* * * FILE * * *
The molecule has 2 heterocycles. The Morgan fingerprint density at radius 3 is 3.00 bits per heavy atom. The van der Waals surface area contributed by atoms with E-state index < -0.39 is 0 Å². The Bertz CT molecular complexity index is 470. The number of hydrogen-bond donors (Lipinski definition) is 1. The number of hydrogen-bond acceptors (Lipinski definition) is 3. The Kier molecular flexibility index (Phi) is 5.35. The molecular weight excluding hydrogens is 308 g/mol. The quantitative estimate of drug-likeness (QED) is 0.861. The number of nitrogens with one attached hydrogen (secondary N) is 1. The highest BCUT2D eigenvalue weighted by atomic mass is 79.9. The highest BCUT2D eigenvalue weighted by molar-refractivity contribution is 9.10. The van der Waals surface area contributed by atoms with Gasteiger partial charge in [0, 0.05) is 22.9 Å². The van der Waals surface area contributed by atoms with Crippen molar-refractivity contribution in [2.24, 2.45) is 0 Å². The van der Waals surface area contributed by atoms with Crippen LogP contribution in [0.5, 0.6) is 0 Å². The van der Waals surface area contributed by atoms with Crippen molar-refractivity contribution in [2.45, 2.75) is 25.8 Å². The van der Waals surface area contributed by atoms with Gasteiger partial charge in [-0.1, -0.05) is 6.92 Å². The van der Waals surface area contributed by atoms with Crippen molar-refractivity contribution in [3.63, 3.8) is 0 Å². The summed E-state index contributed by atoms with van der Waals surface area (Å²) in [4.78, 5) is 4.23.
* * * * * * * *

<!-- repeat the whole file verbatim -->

The molecule has 2 heterocycles. The Morgan fingerprint density at radius 3 is 3.00 bits per heavy atom. The van der Waals surface area contributed by atoms with E-state index < -0.39 is 0 Å². The Bertz CT molecular complexity index is 470. The number of hydrogen-bond donors (Lipinski definition) is 1. The number of hydrogen-bond acceptors (Lipinski definition) is 3. The Kier molecular flexibility index (Phi) is 5.35. The molecular weight excluding hydrogens is 308 g/mol. The quantitative estimate of drug-likeness (QED) is 0.861. The number of nitrogens with one attached hydrogen (secondary N) is 1. The highest BCUT2D eigenvalue weighted by atomic mass is 79.9. The highest BCUT2D eigenvalue weighted by molar-refractivity contribution is 9.10. The van der Waals surface area contributed by atoms with Gasteiger partial charge in [0, 0.05) is 22.9 Å². The van der Waals surface area contributed by atoms with Crippen molar-refractivity contribution in [2.24, 2.45) is 0 Å². The van der Waals surface area contributed by atoms with Crippen LogP contribution in [0.5, 0.6) is 0 Å². The van der Waals surface area contributed by atoms with Crippen molar-refractivity contribution in [2.45, 2.75) is 25.8 Å². The van der Waals surface area contributed by atoms with Gasteiger partial charge in [-0.1, -0.05) is 6.92 Å². The van der Waals surface area contributed by atoms with Crippen molar-refractivity contribution in [3.63, 3.8) is 0 Å². The summed E-state index contributed by atoms with van der Waals surface area (Å²) in [4.78, 5) is 4.23.